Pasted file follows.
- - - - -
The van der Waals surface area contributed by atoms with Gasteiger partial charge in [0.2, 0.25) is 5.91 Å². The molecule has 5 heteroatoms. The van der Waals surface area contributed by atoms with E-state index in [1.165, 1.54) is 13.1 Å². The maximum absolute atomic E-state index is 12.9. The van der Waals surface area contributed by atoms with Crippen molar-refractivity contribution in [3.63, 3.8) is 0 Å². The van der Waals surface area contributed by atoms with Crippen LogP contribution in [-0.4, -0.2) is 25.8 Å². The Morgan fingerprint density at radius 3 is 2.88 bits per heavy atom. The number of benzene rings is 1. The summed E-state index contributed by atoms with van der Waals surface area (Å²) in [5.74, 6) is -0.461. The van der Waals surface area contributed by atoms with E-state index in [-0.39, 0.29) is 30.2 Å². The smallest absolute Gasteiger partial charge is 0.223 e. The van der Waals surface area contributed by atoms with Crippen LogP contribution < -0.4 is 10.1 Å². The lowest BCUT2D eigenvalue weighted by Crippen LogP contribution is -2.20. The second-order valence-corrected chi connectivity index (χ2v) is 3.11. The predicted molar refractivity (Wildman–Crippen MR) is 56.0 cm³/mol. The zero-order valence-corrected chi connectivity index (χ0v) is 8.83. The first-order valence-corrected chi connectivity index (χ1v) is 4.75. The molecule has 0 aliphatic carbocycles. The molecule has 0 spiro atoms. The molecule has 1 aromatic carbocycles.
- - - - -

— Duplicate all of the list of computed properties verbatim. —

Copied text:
The van der Waals surface area contributed by atoms with Gasteiger partial charge in [0.2, 0.25) is 5.91 Å². The molecule has 5 heteroatoms. The van der Waals surface area contributed by atoms with E-state index in [1.165, 1.54) is 13.1 Å². The maximum absolute atomic E-state index is 12.9. The van der Waals surface area contributed by atoms with Crippen molar-refractivity contribution in [3.63, 3.8) is 0 Å². The van der Waals surface area contributed by atoms with Crippen LogP contribution in [-0.4, -0.2) is 25.8 Å². The Morgan fingerprint density at radius 3 is 2.88 bits per heavy atom. The number of benzene rings is 1. The summed E-state index contributed by atoms with van der Waals surface area (Å²) in [5.74, 6) is -0.461. The van der Waals surface area contributed by atoms with E-state index in [-0.39, 0.29) is 30.2 Å². The smallest absolute Gasteiger partial charge is 0.223 e. The van der Waals surface area contributed by atoms with Crippen LogP contribution < -0.4 is 10.1 Å². The lowest BCUT2D eigenvalue weighted by Crippen LogP contribution is -2.20. The second-order valence-corrected chi connectivity index (χ2v) is 3.11. The predicted molar refractivity (Wildman–Crippen MR) is 56.0 cm³/mol. The zero-order valence-corrected chi connectivity index (χ0v) is 8.83. The first-order valence-corrected chi connectivity index (χ1v) is 4.75. The molecule has 0 aliphatic carbocycles. The molecule has 0 spiro atoms. The molecule has 1 aromatic carbocycles.